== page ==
Regional Reviews: Seattle
Act a Lady at Portland Center Stage
Also see David's review of Buddy
Since the studio space was housing Seattle native playwright Jordan Baker's intriguing new play Act a Lady, I decided to spend my Sunday afternoon seeing it, and was a worthwhile decision. Baker tells the comic, yet somewhat melancholy tale of what happens in a small, depression era, Midwestern town, when a trio of townsmen from the Elks lodge take on performing women's roles in an overheated melodrama that even A Little Night Music's Desiree would have considered shoddy. Little by little, through rehearsals, the women's roles and costumes have a distinctly gender-bending effect on the fellows, though to outward appearances only the youngest, most delicate of the men, Casper, seems to be in touch with his feminine side. Reality and theatricality blur, not just for the men but for the women involved, including butch lady director Zina, spirited costumer Lorna, and the bible thumping Dorothy, whose husband Miles takes on the grande dame role.
Baker's script has about an equal number of magical and confusing moments and seems in need of perhaps one more draft to clarify some of its twists and tangents, but, especially as stylishly staged by director Cliff Fannin Baker, it is never dull. Ebbe Roe Smith as Miles, who becomes the imposingly bizarre Lady Romola Von Plofsdorf, gets to make the most complete and comic transformation of the men, and does so splendidly, never succumbing to anything too campy. James Farmer as the decidedly masculine True takes the sketchiest of the three men's roles, and shows us his character's journey with honesty and sincerity. As Casper, Casey McFeron never really embodies the gentle soul who is grappling with his own sexual identity issues, and issues of being "different" in a small town of that era. Debora Ann Lund shows panache and a wicked sense of humor as Zina, and Torrey Cornwell is most appealing as Lorna. Sharonlee McLean as Dorothy takes Baker's best delineated character and masterfully hits every note of the woman's journey from small town prudishness to earnest acceptance.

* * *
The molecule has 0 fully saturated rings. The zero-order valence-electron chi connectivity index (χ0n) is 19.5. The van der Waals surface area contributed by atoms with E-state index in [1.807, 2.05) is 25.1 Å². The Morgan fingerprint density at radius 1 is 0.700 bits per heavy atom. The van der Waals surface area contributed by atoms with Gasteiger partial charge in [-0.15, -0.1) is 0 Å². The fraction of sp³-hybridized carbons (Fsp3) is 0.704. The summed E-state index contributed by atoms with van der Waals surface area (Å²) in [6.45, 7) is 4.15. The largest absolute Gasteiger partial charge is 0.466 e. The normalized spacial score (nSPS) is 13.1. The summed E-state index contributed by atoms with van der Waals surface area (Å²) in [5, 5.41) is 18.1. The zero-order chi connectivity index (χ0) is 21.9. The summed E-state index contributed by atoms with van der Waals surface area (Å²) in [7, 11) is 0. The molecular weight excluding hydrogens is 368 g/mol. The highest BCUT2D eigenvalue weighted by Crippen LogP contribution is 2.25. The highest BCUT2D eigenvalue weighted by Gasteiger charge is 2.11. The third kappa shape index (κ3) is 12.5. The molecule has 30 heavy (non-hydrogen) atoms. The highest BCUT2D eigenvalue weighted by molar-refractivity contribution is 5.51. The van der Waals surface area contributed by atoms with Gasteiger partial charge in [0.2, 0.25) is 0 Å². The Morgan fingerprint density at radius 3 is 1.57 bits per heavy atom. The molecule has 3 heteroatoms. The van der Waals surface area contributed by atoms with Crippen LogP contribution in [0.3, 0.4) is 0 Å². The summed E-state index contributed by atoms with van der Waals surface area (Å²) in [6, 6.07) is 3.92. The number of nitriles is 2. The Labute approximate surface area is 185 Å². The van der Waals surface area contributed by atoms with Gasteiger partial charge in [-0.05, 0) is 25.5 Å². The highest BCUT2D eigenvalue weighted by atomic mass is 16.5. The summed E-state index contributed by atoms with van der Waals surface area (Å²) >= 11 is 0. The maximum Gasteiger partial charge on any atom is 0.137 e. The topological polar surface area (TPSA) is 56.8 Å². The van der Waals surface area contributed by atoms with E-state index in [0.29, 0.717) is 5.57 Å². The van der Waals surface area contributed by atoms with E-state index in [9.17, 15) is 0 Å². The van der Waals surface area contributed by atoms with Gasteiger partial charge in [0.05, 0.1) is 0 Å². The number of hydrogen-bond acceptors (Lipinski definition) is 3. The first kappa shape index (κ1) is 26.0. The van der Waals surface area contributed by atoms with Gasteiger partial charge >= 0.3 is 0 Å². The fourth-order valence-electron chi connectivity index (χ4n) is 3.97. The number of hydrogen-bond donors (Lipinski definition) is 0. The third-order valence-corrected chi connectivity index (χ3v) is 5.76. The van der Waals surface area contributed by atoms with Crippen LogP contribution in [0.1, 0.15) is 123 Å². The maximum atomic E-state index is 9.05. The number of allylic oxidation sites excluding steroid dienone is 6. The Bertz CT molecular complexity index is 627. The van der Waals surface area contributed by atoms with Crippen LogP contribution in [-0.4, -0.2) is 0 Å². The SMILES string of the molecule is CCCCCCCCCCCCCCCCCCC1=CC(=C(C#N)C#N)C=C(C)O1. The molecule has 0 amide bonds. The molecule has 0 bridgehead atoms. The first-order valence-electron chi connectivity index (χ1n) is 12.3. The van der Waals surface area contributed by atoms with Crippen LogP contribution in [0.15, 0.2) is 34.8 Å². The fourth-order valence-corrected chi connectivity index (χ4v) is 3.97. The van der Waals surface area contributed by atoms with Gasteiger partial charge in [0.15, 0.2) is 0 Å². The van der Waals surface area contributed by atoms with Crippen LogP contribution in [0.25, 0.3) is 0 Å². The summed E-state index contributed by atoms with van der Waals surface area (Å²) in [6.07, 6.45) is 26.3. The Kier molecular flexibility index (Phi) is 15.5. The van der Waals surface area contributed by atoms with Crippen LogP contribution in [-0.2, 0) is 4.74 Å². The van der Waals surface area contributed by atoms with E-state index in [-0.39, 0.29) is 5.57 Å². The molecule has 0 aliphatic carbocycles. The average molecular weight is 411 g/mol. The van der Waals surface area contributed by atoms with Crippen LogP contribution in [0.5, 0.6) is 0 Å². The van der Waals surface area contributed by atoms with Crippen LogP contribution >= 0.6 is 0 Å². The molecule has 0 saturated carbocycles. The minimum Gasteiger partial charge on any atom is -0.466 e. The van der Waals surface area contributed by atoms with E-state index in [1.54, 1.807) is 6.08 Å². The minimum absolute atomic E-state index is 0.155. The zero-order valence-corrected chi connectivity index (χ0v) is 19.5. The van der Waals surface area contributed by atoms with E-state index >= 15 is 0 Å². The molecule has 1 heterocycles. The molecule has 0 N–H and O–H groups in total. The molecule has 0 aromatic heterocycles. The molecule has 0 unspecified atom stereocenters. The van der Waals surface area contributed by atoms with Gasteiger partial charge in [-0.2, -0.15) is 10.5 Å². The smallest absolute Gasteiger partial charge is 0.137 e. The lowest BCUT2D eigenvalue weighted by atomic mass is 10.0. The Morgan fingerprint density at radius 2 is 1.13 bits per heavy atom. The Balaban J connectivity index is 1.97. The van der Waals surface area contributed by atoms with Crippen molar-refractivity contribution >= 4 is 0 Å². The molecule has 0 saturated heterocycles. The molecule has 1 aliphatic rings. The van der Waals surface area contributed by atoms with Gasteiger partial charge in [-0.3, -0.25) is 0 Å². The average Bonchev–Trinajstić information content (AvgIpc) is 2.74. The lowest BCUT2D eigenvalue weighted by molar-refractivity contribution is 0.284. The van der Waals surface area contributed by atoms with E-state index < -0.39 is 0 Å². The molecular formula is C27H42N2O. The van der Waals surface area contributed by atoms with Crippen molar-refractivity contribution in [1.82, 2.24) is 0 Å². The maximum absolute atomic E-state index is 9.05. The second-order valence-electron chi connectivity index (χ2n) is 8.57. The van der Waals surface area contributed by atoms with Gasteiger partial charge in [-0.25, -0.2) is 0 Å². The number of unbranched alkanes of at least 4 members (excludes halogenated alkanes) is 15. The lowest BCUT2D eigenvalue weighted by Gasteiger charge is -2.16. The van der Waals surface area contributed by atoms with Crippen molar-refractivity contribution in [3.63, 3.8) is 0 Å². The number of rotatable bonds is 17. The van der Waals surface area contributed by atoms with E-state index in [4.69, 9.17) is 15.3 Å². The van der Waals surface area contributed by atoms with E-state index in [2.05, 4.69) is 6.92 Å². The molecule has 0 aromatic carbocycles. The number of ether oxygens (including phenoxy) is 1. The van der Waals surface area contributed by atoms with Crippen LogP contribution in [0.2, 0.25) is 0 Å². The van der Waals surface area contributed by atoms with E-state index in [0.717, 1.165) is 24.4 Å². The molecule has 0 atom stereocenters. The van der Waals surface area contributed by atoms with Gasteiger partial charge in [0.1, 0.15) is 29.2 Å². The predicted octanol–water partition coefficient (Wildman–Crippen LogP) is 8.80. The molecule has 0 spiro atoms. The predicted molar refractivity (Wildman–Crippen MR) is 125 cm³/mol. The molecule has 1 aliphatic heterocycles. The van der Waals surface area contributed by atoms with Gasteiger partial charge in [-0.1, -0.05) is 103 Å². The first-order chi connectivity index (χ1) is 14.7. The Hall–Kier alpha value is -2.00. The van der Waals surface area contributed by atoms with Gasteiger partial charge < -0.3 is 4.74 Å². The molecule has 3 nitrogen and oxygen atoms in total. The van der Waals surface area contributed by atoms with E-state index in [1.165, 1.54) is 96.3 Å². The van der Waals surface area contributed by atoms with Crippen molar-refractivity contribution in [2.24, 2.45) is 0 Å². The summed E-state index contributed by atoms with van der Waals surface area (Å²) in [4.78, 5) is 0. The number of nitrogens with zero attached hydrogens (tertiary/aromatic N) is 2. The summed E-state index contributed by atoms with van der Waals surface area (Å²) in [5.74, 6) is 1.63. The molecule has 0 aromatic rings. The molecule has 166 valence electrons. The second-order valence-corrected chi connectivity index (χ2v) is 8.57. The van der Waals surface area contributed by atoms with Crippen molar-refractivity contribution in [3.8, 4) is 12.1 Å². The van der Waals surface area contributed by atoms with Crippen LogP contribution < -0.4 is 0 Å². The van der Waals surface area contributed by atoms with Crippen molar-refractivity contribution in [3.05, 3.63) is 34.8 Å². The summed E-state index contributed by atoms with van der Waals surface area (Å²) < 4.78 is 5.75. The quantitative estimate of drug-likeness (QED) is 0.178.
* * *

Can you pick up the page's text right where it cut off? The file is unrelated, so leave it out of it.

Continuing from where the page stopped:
Scenic designer Jeff Seats uses the limited stage space adroitly, and Don Crossley's lighting design helps create the real and surreal aspects of the play adroitly. Costume designed Jeff Coats has done predictably fine work with the "fancy dress" costumes in the play within the play, but does just as well with the small town every day wear for the cast.
Act A Lady runs through March 11, 2007 at Portland Center Stage, 128 11th, Portland, OR. For more information visit PCS on-line at www.pcs.org.
- David-Edward Hughes